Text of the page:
This import restriction would have a negative effect not only on the residents of region B but also on the residents of region A. Those previously exporting wheat now have to sell it domestically or find new markets. But, if they could sell this wheat domestically at the pre-restriction price, they would have done that instead of exporting. Therefore, if they want to sell their wheat domestically, they need to offer it at a lower price. Consequently, some of the least productive producers in region A might become unprofitable and decide to employ their resources in some other line of production. However, this switch is never smooth or costless, especially knowing that if these people thought they could produce something else profitably at the given prices, they would have done it before the trade restriction.

This example illustrates a restriction in trade of only one commodity. But this reasoning can be extended to a total trade ban, only now the negative effects would be vastly magnified. The trade ban would result in a loss of productivity in both regions in all lines of production by redirecting resources from more to less productive producers by political force. Thus, the market process directs productive resources from less to more productive individuals through voluntary exchanges while the political process directs resources in the opposite direction—from more productive to less productive uses—by political force.

It is maybe not immediately obvious that the operation of a centrally planned economy is to some extent similar in nature to the operation of economies isolated by political force. The Soviet economy in the 20th century, operated under a direct denial of the proper functioning of the market prices. The allocation of resources was determined by “experts” and politicians, not by the wants of the consumers though the price system. Most of us witnessed both serious shortages as well as idle resources that eventually brought the Soviet economy to a collapse. These shortages and misused resources were, at least partly, a consequence of a misallocation of resources resulting from the absence of real market prices.[7]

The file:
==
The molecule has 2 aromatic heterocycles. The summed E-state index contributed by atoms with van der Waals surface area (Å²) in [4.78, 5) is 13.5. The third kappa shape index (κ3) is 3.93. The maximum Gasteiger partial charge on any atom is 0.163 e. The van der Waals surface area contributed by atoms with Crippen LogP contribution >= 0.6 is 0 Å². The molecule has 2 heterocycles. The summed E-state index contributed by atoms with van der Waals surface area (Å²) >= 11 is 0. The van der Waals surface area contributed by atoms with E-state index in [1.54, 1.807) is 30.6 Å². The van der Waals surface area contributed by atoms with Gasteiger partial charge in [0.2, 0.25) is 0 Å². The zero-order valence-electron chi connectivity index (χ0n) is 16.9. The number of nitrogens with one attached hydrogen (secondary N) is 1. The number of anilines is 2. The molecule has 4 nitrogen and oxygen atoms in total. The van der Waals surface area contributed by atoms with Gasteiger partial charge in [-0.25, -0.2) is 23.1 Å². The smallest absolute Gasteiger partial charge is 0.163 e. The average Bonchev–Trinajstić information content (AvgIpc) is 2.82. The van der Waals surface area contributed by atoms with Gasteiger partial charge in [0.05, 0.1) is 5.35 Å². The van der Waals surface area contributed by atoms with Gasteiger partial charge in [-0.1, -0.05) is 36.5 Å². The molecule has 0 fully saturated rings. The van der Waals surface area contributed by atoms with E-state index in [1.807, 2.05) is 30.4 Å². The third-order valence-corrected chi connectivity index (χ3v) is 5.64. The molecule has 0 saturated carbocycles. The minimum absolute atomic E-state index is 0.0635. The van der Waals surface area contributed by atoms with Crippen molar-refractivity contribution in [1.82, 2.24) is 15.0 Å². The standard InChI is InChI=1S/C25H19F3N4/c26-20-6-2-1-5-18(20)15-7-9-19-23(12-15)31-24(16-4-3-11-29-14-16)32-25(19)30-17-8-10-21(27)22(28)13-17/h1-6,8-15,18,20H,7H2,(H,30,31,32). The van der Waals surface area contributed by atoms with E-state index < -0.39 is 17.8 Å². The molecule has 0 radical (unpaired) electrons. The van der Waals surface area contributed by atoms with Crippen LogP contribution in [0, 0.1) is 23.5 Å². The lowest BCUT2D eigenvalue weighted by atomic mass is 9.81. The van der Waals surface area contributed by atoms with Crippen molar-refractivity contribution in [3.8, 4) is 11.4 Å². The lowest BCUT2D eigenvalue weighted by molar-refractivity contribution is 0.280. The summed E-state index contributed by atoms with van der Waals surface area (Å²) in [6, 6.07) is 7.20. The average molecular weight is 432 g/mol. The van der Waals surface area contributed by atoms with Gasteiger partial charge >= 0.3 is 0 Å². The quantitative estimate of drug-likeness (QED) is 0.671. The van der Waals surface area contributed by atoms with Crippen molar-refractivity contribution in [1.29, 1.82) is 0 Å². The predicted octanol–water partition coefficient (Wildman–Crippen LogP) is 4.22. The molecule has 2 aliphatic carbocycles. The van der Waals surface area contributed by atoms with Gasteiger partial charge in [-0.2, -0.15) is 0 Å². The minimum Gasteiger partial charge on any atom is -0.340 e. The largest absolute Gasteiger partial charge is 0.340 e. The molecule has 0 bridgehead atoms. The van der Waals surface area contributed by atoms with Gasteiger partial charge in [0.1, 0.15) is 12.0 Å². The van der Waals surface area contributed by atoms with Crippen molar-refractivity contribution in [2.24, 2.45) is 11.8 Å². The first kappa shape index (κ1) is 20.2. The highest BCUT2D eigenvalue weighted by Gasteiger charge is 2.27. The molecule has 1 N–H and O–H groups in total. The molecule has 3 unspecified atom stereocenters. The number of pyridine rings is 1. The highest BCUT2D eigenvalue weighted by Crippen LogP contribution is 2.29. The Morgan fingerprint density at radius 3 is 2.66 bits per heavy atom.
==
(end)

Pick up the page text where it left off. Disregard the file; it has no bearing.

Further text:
In Yugoslavia, although socialism wasn’t fully implemented and the price mechanism worked freely to some degree, there were still major problems where the government intervened massively. For example, it was common that grocery stores had to throw out some of their products because administrative process of getting the permit to lower the price to clear excess supply would take months. By the time the permit was issued many products would be past date. Another example is the car industry. There were various restrictions on the import of foreign cars. The government-administered price of domestic low-quality cars was low but the waiting lists were six or more months. The healthcare sector was in a particularly dire shape. By the 1980’s the only way to avoid months long waiting lists for surgery was to bribe the nurses and the doctors.

Despite all these arguments, one might still ask—but what if some people simply want to include their political preferences into their purchasing decisions and boycott the imported product? Isn’t this the same as an import ban?

Boycotts vs. Trade Restrictions

Whenever someone is forced to alter his or her actions, the ethical case is also at stake. From this point of view, restrictions on trade are unethical because they force some citizens to give up goods they would normally buy for the sake of some other people’s political goal. In a free society, all individuals should be allowed to weigh whether it’s more important for them to pursue political ends or to satisfy any other ends they may have. Politicians, again, make the case for their unethical restrictions based on “national” interest. But as was said above, ethical questions involve acting individuals. Since groups (local or national) do not act, one can’t make a valid, collective ethical case for an entire group.